From March 21 to 28, City of Angels will be on stage in Allard Hall. MacEwan University’s theatre department has been practising long and hard to produce Larry Gelbart’s musical. Now, as the end of term approaches, the costumes are finalized, the stage is set, and it’s time for the curtains to rise.
Kendra Humphrey, who is in her second and final year of the theatre arts program, plays Donna—a witty, smart, dependable character. She is also an Angel City “pit four” singer. This is Humphrey’s third show with MacEwan University.
“I love it! It’s very clever. It’s very witty humour. It is a comedy, but it’s got a lot of dramatic aspects to it as well. There’s a character, Bobbi, and her whole story is just tragic,” she says. Humphrey’s excitement for the play is plain to see, and extremely contagious.
The story revolves around Stein, a private eye who is adapting his novel, City of Angels, into a play. Stein’s novel is portrayed in black and white, whilst the “real” world is in colour. In the musical, Stein struggles with whether he should keep his story as it is, or adapt it to be more crowd friendly.
The two halves of the musical are interconnected through multiple stories. Filled with ulterior motives, wit, and comedy, the show isn’t family friendly. It’s a roller coaster of a plot. The show is very risque, says Humphrey.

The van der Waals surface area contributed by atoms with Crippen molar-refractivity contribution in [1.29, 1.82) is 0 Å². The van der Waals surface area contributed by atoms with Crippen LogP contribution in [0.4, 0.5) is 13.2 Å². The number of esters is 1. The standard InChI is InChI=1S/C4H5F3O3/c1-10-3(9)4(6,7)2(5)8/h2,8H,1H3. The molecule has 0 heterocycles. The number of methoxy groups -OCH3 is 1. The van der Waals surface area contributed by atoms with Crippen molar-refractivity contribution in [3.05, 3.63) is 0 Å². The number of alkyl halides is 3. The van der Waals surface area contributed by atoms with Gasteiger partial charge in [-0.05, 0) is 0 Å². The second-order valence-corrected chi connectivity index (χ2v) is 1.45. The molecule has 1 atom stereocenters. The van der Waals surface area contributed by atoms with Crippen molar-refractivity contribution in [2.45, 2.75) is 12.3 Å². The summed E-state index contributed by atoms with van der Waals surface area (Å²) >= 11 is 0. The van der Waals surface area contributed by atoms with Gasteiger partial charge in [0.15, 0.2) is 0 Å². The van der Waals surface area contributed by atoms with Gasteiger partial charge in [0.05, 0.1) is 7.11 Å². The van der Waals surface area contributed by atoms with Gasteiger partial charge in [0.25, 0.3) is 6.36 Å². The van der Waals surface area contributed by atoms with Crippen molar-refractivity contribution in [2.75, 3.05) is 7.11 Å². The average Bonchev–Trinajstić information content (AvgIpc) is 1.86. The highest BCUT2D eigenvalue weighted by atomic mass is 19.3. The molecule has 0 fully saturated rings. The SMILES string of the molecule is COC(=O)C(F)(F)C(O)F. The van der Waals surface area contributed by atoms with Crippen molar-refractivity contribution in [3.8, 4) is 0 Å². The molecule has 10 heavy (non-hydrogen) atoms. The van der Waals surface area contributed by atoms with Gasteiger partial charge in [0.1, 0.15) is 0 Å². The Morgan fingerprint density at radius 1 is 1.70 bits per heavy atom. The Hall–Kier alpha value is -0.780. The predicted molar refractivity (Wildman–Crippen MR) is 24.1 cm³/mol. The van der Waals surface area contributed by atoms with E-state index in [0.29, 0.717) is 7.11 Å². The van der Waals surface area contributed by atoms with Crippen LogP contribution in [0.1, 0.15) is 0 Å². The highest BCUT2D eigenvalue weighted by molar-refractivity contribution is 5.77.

Set in 1940s Hollywood, the film noir aspect of the play is shown more in the novel’s black and white world. “Each character in the real world is also mirrored in the novel,” says Humphrey. “They’re all interconnected. You hear a lot of lines from the real world that are repeated again in the novel.”
It was easy to portray the film noir style because of director Leigh Rivenbark’s expertise, Humphrey says. “He directs movies as well as plays. If he didn’t have that, it would have been a lot more difficult, but he knows the way movies work.”
The audience, Humphrey says, should expect to laugh a lot. The play keeps realism in check but also plays up the comedy for the audience.
“You’ll learn about being true to yourself and not kind of caving in to what people want you to be,” she adds.
Tickets are available online or at the box office in Allard Hall.